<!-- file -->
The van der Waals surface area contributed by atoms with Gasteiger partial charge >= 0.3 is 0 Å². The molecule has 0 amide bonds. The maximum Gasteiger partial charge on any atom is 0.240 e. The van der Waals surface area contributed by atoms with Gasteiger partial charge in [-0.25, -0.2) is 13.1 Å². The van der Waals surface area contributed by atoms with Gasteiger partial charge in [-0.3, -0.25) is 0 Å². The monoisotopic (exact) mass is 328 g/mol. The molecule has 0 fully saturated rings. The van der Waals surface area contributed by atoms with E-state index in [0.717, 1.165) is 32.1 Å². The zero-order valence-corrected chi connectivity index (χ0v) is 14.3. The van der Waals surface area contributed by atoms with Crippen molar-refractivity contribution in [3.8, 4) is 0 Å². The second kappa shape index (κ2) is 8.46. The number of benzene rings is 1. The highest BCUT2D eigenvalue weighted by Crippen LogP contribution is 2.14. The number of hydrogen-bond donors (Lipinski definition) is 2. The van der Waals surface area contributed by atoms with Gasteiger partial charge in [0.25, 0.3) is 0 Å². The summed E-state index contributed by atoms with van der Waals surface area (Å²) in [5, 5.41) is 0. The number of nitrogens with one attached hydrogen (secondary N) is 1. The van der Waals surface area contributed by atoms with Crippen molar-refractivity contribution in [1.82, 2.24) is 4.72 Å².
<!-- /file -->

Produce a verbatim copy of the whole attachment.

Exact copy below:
The van der Waals surface area contributed by atoms with Gasteiger partial charge >= 0.3 is 0 Å². The molecule has 0 amide bonds. The maximum Gasteiger partial charge on any atom is 0.240 e. The van der Waals surface area contributed by atoms with Gasteiger partial charge in [-0.25, -0.2) is 13.1 Å². The van der Waals surface area contributed by atoms with Gasteiger partial charge in [-0.3, -0.25) is 0 Å². The monoisotopic (exact) mass is 328 g/mol. The molecule has 0 fully saturated rings. The van der Waals surface area contributed by atoms with E-state index in [0.717, 1.165) is 32.1 Å². The zero-order valence-corrected chi connectivity index (χ0v) is 14.3. The van der Waals surface area contributed by atoms with Crippen molar-refractivity contribution in [3.8, 4) is 0 Å². The second kappa shape index (κ2) is 8.46. The number of benzene rings is 1. The highest BCUT2D eigenvalue weighted by Crippen LogP contribution is 2.14. The number of hydrogen-bond donors (Lipinski definition) is 2. The van der Waals surface area contributed by atoms with Gasteiger partial charge in [0.25, 0.3) is 0 Å². The summed E-state index contributed by atoms with van der Waals surface area (Å²) in [5, 5.41) is 0. The number of nitrogens with one attached hydrogen (secondary N) is 1. The van der Waals surface area contributed by atoms with Crippen molar-refractivity contribution in [1.82, 2.24) is 4.72 Å².